• Abadi, Martín; Agarwal, Ashish; Barham, Paul; Brevdo, Eugene; Chen, Zhifeng; Citro, Craig; Corrado, Greg S.; Davis, Andy; Dean, Jeffrey (2016-03-14). "TensorFlow: Large-Scale Machine Learning on Heterogeneous Distributed Systems". arXiv:1603.04467 [cs.DC].

References

  1. ^ "The Friendship That Made Google Huge". New Yorker. 2018-12-10. Retrieved 2018-12-10.
  2. ^ a b c "Google's Sanjay Ghemawat Co-Winner of Computer Award". India West. 2013-04-09. Retrieved 2017-12-16.
  3. ^ a b c "Sanjay Ghemawat – ACM Prize in Computing". Award Winners. Association for Computing Machinery. Retrieved 2017-12-16.
  4. ^ a b "ACM And Infosys Foundation Honor Google Developers For Innovations That Transformed Internet-Scale Computing". Infosys. Retrieved 2017-12-16.
  5. ^ a b c d Metz, Cade (2012-08-08). "If Xerox PARC Invented the PC, Google Invented the Internet". WIRED. Archived from the original on 2017-12-07. Retrieved 2017-12-16.
  6. ^ "Sanjay Ghemawat". The Mathematics Genealogy Project. Department of Mathematics, North Dakota State University. Retrieved 2017-12-16.
  7. ^ "Membership". American Academy of Arts and Sciences. Retrieved 2017-12-16.
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Ghemawat (Hindi: घेमावत) is an Indian surname.Notable people with this surname include:

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Sanjay Ghemawat (born 1966), Indian-American computer scientist

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ical is a calendar package written in Tcl/Tk by Sanjay Ghemawat for Unix systems. ical is known for its simple, intuitive interface. It's possible for Tcl/Tk programmers to extend ical with custom functionality. It stores all calendaring information in a single flat text file per user that may be easily parsed by other programs. ical is free software released under the GNU General Public License.

ical is not related to the iCalendar format standard, and does not support it. It is also not related to Apple Inc.'s calendaring application, Calendar (which was previously called iCal).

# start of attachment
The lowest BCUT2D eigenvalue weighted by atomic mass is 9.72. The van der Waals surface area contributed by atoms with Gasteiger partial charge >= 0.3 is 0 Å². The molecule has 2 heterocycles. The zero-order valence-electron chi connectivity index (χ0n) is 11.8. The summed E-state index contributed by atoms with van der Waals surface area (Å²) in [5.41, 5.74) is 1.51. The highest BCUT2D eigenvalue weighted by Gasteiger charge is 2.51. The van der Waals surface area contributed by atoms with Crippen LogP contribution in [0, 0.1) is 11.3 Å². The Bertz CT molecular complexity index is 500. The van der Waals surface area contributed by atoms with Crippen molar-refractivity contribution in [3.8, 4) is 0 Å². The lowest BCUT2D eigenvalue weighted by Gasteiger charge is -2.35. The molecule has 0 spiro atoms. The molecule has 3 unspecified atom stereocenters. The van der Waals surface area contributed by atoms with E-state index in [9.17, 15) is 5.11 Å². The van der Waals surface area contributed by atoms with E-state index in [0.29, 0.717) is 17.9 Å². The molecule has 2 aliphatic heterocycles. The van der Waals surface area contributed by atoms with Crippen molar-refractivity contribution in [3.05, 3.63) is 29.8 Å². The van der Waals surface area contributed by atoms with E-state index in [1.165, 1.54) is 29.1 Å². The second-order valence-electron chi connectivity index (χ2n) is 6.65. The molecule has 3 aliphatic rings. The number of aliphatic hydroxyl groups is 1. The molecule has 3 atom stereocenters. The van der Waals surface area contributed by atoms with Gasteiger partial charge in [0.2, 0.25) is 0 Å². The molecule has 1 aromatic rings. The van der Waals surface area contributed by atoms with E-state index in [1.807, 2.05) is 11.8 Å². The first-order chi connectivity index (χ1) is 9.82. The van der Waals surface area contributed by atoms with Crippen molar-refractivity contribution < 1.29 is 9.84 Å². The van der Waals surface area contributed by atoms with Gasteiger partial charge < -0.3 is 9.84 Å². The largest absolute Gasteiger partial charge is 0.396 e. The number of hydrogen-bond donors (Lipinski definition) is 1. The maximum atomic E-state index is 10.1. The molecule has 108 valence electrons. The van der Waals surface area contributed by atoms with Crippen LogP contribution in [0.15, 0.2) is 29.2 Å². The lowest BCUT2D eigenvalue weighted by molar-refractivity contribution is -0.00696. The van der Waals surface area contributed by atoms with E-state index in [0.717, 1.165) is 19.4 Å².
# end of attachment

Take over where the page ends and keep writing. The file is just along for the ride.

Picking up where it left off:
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Jeffrey Adgate "Jeff" Dean (born July 1968) is an American computer scientist and software engineer. He is currently the lead of Google.ai, Google's AI division.

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LevelDB is an open-source on-disk key-value store written by Google fellows Jeffrey Dean and Sanjay Ghemawat. Inspired by Bigtable, LevelDB is hosted on GitHub under the New BSD License and has been ported to a variety of Unix-based systems, macOS, Windows, and Android.

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2018: Andrea Arpaci-Dusseau and Remzi Arpaci-Dusseau, University of Wisconsin-Madison

2017: Nickolai Zeldovich, MIT

2016: Antony Rowstron, Microsoft Research (Cambridge)

2015: Yuanyuan Zhou, UCSD

2014: Eddie Kohler, Harvard University

2013: Stefan Savage, UCSD

2012: Jeff Dean and Sanjay Ghemawat, Google

2011: Miguel Castro, Microsoft Research

2010: Robert Tappan Morris, MIT

2009: Eric Brewer, UC Berkeley/Google

2008: Peter Druschel, MPI

2007: Peter M. Chen, University of Michigan

2006: Dawson Engler, Stanford University

2005: Thomas E. Anderson, University of Washington

2004: Brian N. Bershad, University of Washington/Google

2003: Mike Burrows, Google

2002: Mendel Rosenblum, Stanford University

2001: Frans Kaashoek, MIT